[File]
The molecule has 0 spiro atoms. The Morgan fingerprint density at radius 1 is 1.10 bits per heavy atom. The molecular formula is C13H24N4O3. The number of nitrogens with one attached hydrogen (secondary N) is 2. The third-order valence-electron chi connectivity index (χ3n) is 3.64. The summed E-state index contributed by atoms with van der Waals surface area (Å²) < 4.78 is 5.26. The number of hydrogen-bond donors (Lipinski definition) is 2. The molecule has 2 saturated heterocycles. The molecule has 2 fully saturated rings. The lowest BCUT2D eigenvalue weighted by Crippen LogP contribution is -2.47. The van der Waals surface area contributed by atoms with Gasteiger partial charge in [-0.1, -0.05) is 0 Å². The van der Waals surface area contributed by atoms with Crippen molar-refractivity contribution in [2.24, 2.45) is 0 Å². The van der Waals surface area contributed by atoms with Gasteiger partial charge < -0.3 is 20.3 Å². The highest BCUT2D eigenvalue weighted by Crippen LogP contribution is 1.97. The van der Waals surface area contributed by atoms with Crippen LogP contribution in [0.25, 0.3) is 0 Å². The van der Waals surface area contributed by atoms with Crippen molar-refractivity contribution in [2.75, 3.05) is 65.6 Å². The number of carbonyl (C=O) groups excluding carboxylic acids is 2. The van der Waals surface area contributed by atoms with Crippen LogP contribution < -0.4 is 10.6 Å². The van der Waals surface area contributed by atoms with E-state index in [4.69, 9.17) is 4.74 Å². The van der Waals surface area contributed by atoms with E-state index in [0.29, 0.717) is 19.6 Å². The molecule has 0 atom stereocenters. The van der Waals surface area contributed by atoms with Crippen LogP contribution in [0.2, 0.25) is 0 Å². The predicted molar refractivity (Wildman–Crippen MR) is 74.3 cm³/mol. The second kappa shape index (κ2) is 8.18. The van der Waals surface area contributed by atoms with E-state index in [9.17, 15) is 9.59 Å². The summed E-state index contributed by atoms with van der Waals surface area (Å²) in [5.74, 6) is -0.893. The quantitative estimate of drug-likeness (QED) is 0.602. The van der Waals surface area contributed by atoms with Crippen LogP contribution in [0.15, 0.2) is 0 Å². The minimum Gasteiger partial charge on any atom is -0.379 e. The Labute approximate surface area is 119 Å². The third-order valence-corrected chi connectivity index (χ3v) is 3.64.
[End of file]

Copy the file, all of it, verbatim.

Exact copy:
The molecule has 0 spiro atoms. The Morgan fingerprint density at radius 1 is 1.10 bits per heavy atom. The molecular formula is C13H24N4O3. The number of nitrogens with one attached hydrogen (secondary N) is 2. The third-order valence-electron chi connectivity index (χ3n) is 3.64. The summed E-state index contributed by atoms with van der Waals surface area (Å²) < 4.78 is 5.26. The number of hydrogen-bond donors (Lipinski definition) is 2. The molecule has 2 saturated heterocycles. The molecule has 2 fully saturated rings. The lowest BCUT2D eigenvalue weighted by Crippen LogP contribution is -2.47. The van der Waals surface area contributed by atoms with Gasteiger partial charge in [-0.1, -0.05) is 0 Å². The van der Waals surface area contributed by atoms with Crippen molar-refractivity contribution in [2.24, 2.45) is 0 Å². The van der Waals surface area contributed by atoms with Gasteiger partial charge < -0.3 is 20.3 Å². The highest BCUT2D eigenvalue weighted by Crippen LogP contribution is 1.97. The van der Waals surface area contributed by atoms with Crippen LogP contribution in [0.25, 0.3) is 0 Å². The van der Waals surface area contributed by atoms with Crippen molar-refractivity contribution in [2.75, 3.05) is 65.6 Å². The number of carbonyl (C=O) groups excluding carboxylic acids is 2. The van der Waals surface area contributed by atoms with Crippen LogP contribution < -0.4 is 10.6 Å². The van der Waals surface area contributed by atoms with E-state index in [4.69, 9.17) is 4.74 Å². The van der Waals surface area contributed by atoms with E-state index in [0.29, 0.717) is 19.6 Å². The molecule has 0 atom stereocenters. The van der Waals surface area contributed by atoms with Crippen LogP contribution in [0.2, 0.25) is 0 Å². The predicted molar refractivity (Wildman–Crippen MR) is 74.3 cm³/mol. The second kappa shape index (κ2) is 8.18. The van der Waals surface area contributed by atoms with E-state index in [9.17, 15) is 9.59 Å². The summed E-state index contributed by atoms with van der Waals surface area (Å²) in [5.74, 6) is -0.893. The quantitative estimate of drug-likeness (QED) is 0.602. The van der Waals surface area contributed by atoms with Crippen LogP contribution in [0.15, 0.2) is 0 Å². The minimum Gasteiger partial charge on any atom is -0.379 e. The Labute approximate surface area is 119 Å². The third-order valence-corrected chi connectivity index (χ3v) is 3.64.